Profile Requirements tell Vendors and Site Staff what they must do to claim conformance with the Profile.
And the point of conformance to a Profile is to achieve the technical performance stated in the Claim,
So, Each requirement in a Profile should meet three criteria:
Every extra requirement makes the profile incrementally longer to read, more work to assess, and harder to conform to. Each increment consumes time and attention at every conforming site and likely discourages one more site from conforming. Dropping requirements is a key mission once the initial brainstorming is done.
- "Perfection is achieved, not when there is nothing more to add, but when there is nothing left to take away." - Antoine de Saint-Exupéry
The requirement discernably impacts the performance of the biomarker.
If it's not impacting the Claim, it's not serving the purpose of the Profile. The Biomarker Committee should be able to state, for each requirement, the way it impacts the Claim.
Consider documenting that statement by having a line in the Discussion section for each requirement that explains the hypothesis for how it impacts the performance. If there is groundwork or literature that you can reference to prove the hypothesis, that's even better.
For each requirement, imagine dropping it and consider the impact on the claim.
- During Stage 0 Groundwork: this is a key focus since many experiments are intended to specifically identify sources of variance and their impact.
- During Stage 1 Public Comment: specifically ask reviewers to identify requirements they feel may not meet the Impact Criteria.
- During Stage 3 Technical Confirmation: When field test sites indicate they did not conform to a requirement (or would not in practice), review the reason/opinion they provided. They may be challenging whether the requirement has a meaningful impact.
- The ability of a staff member to provide a professional certification likely does not impact biomarker performance. Consider if there is a particular skill or expertise they may acquire during that certification which would affect biomarker performance. You could require they demonstrate having that skill and perhaps allow a certification record as an example method of demonstration. This also avoids narrowly requiring a specific national certification.
- Recommending general best practices and safety guidelines for imaging is a job already being done (well) by others. The job of QIBA is to deliver accurate, reproducible biomarkers. Consider briefly referencing such best practice guidelines in the informative text of the Profile. But do not include an incomplete set of those guidelines as requirements in the profile. After QIBA has succeeded in our job, we can start trying to do the job of others.
The requirement should be violated often enough in practice to be worth addressing.
If a requirement is confirming something that is always true, it's not a good use of time and effort. In the extreme, scanning the patient is undeniably a requirement for good measurements and would impact the claim. But realistically, sites don't need us to tell them. it's not a requirement that sites need us to remind them not to violate.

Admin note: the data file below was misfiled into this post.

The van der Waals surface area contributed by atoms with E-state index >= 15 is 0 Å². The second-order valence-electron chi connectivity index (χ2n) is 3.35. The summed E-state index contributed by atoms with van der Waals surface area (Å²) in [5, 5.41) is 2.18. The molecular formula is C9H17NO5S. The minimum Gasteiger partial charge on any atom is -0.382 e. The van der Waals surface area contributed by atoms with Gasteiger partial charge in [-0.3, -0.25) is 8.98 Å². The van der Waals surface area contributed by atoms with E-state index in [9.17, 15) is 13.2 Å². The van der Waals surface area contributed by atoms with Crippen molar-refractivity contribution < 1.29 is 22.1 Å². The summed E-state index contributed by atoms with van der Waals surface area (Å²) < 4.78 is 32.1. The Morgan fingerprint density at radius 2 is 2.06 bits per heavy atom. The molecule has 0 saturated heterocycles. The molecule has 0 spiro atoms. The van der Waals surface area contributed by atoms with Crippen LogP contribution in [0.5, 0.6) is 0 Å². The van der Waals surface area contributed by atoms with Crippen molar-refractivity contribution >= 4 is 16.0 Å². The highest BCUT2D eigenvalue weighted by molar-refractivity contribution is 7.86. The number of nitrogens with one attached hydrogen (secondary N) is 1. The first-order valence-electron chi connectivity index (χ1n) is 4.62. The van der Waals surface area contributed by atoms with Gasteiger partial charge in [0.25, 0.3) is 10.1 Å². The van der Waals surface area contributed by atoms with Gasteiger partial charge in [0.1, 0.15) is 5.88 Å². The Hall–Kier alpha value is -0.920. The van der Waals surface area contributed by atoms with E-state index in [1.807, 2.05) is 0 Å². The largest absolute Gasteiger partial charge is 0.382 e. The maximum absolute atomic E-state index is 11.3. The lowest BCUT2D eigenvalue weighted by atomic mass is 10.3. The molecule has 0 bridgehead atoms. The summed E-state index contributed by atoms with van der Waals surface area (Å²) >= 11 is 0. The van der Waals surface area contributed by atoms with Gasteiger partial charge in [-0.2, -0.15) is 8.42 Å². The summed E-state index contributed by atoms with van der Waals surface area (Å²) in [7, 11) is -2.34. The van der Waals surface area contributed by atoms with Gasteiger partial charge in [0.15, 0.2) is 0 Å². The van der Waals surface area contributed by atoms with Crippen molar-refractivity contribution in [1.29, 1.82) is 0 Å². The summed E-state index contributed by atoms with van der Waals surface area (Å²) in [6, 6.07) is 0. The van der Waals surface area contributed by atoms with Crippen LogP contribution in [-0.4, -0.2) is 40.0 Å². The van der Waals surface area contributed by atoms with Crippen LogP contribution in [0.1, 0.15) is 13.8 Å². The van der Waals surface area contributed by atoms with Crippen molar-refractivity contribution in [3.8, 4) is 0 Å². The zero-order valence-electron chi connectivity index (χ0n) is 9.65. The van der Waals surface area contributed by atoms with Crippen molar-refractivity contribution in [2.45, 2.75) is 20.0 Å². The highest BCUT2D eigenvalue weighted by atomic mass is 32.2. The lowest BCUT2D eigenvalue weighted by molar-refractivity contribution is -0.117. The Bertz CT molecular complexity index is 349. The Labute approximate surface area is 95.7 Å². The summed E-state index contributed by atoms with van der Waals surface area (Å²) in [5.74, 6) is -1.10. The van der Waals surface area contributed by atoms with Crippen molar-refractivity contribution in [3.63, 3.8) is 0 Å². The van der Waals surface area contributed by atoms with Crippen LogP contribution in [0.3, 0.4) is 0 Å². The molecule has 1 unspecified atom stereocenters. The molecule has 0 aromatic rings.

Imagine being called in to investigate poor performance at lots of sites. Focus the requirements on the things that you expect would often or sometimes turn out to be the culprit.
For each requirement, imagine dropping it and estimate how many sites would fail to do it if we didn't tell them.
- During Stage 0 Groundwork: it's OK to initially cast a wide net and include things where you are not sure how often they are violated in practice.
- During Stage 1 Public Comment: specifically ask reviewers to identify requirements they feel are unlikely violated in practice.
- During Stage 3 Technical Confirmation: When field test sites indicate they did not conform to a requirement (or would not in practice), take comfort that clearly the requirement gets violated in practice, thus passing this criteria, ... but confirm the other two criteria.
- Placing the patient roughly centered laterally when doing head, chest or abdominal CT or MR imaging is fairly standard practice. If the profile depends on a tight tolerance for that centering, it might be worth a requirement. Otherwise, consider moving it out of requirements into a section on "Assumptions".
The impact exceeds the effort it takes to conform.
The best requirements take minimal effort and yield significant impact. Next best are those that provide a modest impact for a small effort.
Requirements that have minimal impact but require significant effort to conform and assess should be dropped from the profile.
Finally those where the effort and impact are both significant call for careful consideration. If the level of performance after dropping the requirement would still exceed that needed for the driving clinical tasks, then it is a nice-to-have not a need-to have. If the clinical task depends on meeting the requirement, then it is "the price of admission" but be prepared to communicate that story to implementers to justify the effort.
For each requirement, discuss the estimated cost-benefit, even if you can't perform groundwork to validate.
- During Stage 0 Groundwork: this is an opportunity to get estimates of the benefit of key requirements.
- During Stage 1 Public Comment: specifically ask reviewers to identify requirements they feel may be burdensome relative to their impact.
- During Stage 3 Technical Confirmation:
- When field test sites actually perform the Profile, you will get concrete values for the cost (effort) of conforming to each requirement. If it exceeds your estimates, re-assess whether the requirement should be kept.
- If sites indicate they did not conform to a requirement (or would not in practice), review the reason/opinion they provided. They may be challenging whether the requirement cost is warranted.
What exactly are you asking me to do?
Is it clear whether I've passed?